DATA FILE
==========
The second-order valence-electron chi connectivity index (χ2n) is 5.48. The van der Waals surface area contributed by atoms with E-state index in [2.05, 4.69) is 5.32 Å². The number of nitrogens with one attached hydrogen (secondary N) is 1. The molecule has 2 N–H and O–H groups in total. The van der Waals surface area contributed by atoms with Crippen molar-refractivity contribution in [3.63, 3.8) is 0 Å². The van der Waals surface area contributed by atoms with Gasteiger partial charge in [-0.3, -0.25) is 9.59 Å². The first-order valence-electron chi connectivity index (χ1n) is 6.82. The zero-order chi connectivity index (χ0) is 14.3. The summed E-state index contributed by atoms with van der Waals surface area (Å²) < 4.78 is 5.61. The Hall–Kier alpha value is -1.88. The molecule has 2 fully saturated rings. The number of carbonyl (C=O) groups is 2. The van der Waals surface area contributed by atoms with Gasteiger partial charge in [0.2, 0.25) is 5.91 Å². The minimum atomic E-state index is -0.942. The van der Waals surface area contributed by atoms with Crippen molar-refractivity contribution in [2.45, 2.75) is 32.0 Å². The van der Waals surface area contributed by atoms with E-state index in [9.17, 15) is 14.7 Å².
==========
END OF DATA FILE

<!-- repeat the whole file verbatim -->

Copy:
The second-order valence-electron chi connectivity index (χ2n) is 5.48. The van der Waals surface area contributed by atoms with E-state index in [2.05, 4.69) is 5.32 Å². The number of nitrogens with one attached hydrogen (secondary N) is 1. The molecule has 2 N–H and O–H groups in total. The van der Waals surface area contributed by atoms with Crippen molar-refractivity contribution in [3.63, 3.8) is 0 Å². The van der Waals surface area contributed by atoms with Gasteiger partial charge in [-0.3, -0.25) is 9.59 Å². The first-order valence-electron chi connectivity index (χ1n) is 6.82. The zero-order chi connectivity index (χ0) is 14.3. The summed E-state index contributed by atoms with van der Waals surface area (Å²) < 4.78 is 5.61. The Hall–Kier alpha value is -1.88. The molecule has 2 fully saturated rings. The number of carbonyl (C=O) groups is 2. The van der Waals surface area contributed by atoms with Gasteiger partial charge in [0.2, 0.25) is 5.91 Å². The minimum atomic E-state index is -0.942. The van der Waals surface area contributed by atoms with Crippen molar-refractivity contribution in [2.45, 2.75) is 32.0 Å². The van der Waals surface area contributed by atoms with E-state index in [9.17, 15) is 14.7 Å².